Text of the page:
Well, right off, linchpins, building blocks and cornerstones are not entirely appropriate words for an organization that did not come out of a tool kit and never had a blueprint. Better to say: The Guild gestated in a primordial loam, possibly somewhere in Iceland, with mist and haze to shroud it, and she was mute at that. For it is a historical fact that it took the Guild thirteen years to talk. Then, in perfect timing with the moment on our calendars for confirmations, bat/bar mitzvahs and puberty rites, the Guild spoke these words: "I am," it said, "a network for the personal and professional empowerment of women through writing."

Now, I ask, how is it that a writing organization could be so mute that it took thirteen years to define itself?

Because the Guild is process. The Guild is chrysalis. Furthermore, it engenders this state of becoming in others, who eventually turn into butterflies.

And that, my friends, is true. I have seen this take place over and over again. And I also include myself in the weaving of the gossamer threads that make for the cocoon and the emergence. Nor does it matter one whit what age she is, or how disadvantaged or privileged - or whatever, whatever. It happens to her in time, with or without portfolio, and it happens for good. Blessed be.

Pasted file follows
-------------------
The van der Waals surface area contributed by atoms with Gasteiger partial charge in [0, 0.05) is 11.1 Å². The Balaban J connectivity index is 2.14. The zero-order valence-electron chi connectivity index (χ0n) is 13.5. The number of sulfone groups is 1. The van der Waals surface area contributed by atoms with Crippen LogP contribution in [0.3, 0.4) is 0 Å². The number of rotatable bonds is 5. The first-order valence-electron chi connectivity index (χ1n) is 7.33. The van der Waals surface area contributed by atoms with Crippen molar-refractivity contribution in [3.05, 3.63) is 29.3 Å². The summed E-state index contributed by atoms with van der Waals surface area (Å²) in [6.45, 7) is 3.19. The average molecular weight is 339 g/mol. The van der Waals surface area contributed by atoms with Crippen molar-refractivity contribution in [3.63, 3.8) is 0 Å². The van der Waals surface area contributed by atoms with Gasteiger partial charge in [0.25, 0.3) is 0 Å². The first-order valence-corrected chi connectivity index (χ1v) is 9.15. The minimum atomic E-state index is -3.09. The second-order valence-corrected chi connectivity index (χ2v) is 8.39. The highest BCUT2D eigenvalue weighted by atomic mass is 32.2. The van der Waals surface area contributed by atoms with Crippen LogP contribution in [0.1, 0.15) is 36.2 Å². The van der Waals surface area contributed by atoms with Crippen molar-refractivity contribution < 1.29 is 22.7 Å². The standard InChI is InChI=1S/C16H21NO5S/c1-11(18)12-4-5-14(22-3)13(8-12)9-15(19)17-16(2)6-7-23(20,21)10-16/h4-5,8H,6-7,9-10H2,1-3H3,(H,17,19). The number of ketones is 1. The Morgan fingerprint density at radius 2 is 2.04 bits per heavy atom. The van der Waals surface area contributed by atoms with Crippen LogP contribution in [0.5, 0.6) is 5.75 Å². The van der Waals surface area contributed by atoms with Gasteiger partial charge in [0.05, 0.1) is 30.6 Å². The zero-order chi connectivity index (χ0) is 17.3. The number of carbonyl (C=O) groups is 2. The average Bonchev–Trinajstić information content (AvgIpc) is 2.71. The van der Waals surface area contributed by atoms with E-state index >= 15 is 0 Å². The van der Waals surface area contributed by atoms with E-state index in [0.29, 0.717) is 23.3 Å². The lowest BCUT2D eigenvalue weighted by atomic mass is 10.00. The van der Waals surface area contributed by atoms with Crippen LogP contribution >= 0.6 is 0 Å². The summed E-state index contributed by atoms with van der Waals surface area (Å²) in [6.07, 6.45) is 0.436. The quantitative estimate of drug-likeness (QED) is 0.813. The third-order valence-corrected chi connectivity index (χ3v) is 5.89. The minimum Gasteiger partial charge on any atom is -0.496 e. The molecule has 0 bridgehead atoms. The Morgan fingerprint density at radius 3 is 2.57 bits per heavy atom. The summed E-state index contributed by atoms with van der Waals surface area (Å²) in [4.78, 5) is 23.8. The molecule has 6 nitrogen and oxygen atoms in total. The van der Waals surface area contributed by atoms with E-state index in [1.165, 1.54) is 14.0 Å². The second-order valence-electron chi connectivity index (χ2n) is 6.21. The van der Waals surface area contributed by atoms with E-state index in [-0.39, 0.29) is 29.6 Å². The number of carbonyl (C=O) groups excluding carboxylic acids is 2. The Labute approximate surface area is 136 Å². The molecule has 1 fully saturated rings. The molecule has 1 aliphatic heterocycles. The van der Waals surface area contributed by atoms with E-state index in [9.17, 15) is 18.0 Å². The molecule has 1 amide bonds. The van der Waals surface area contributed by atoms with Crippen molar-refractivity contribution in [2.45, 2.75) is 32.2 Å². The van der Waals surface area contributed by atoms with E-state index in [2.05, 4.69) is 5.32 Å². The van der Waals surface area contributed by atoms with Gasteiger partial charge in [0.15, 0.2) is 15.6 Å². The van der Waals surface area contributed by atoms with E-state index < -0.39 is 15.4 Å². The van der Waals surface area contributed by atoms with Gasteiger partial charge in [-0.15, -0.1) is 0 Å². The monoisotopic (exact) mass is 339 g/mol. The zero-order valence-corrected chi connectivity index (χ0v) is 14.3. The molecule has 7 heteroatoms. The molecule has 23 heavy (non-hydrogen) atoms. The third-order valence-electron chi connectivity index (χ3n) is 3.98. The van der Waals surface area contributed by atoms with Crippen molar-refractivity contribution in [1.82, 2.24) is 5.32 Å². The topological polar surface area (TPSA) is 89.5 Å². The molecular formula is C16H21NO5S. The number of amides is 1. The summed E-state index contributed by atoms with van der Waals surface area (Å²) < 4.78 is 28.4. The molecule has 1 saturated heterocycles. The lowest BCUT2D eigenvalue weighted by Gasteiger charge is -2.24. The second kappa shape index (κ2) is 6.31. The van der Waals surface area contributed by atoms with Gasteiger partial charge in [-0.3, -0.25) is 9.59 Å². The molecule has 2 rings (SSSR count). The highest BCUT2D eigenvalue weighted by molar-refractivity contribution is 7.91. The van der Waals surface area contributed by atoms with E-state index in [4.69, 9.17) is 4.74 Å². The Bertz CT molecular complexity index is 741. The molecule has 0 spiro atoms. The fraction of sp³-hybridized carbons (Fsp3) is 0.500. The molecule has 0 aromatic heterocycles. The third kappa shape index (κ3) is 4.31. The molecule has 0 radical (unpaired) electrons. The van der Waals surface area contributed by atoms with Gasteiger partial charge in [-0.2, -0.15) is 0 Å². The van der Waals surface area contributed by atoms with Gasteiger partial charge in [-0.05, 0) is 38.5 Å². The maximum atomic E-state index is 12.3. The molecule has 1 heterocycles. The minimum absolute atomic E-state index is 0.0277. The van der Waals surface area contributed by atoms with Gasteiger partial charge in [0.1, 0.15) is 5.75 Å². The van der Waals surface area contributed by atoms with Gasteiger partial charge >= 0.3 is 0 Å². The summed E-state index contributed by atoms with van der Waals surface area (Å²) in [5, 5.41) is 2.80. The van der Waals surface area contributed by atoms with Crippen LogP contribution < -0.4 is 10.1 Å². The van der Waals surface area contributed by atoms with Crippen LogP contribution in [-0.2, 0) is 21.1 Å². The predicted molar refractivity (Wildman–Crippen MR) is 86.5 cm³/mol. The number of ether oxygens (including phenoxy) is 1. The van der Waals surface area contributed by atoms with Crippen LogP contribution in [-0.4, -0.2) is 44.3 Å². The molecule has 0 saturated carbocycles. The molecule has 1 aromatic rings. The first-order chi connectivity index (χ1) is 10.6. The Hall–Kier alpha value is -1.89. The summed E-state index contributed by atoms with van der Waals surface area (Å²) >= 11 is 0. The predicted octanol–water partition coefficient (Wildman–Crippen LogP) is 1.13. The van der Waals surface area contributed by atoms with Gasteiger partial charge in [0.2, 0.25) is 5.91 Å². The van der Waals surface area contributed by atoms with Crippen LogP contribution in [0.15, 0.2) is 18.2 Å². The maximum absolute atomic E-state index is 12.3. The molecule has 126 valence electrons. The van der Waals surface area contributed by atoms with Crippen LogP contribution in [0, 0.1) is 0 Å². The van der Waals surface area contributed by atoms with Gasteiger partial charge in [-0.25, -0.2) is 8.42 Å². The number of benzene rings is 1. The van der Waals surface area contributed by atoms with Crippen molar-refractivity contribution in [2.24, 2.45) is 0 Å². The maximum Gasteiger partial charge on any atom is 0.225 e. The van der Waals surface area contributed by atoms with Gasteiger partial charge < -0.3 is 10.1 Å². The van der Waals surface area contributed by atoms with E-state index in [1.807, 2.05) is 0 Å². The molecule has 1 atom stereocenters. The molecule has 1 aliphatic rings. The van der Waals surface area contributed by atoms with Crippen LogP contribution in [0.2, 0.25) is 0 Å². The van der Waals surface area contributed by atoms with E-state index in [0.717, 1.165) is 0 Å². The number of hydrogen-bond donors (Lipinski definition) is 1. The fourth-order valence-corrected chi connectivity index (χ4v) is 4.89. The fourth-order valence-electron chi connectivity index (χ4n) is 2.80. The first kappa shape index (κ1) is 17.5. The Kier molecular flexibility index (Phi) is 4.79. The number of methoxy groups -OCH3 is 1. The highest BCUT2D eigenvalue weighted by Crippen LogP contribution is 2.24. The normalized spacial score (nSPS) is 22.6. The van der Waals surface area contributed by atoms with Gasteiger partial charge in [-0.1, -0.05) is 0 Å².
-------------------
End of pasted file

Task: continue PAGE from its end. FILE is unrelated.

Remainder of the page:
Of course, we know the Guild is about writing. But that is its outer manifestation. That is its work in the world. The writing work brings structure to that other part the Guild is about. And what is that? It is being in silent partnership with the spiritual, with the sacred. And without doctrine. Just awareness of a dimension which deepens and ennobles the work - though it is work in itself.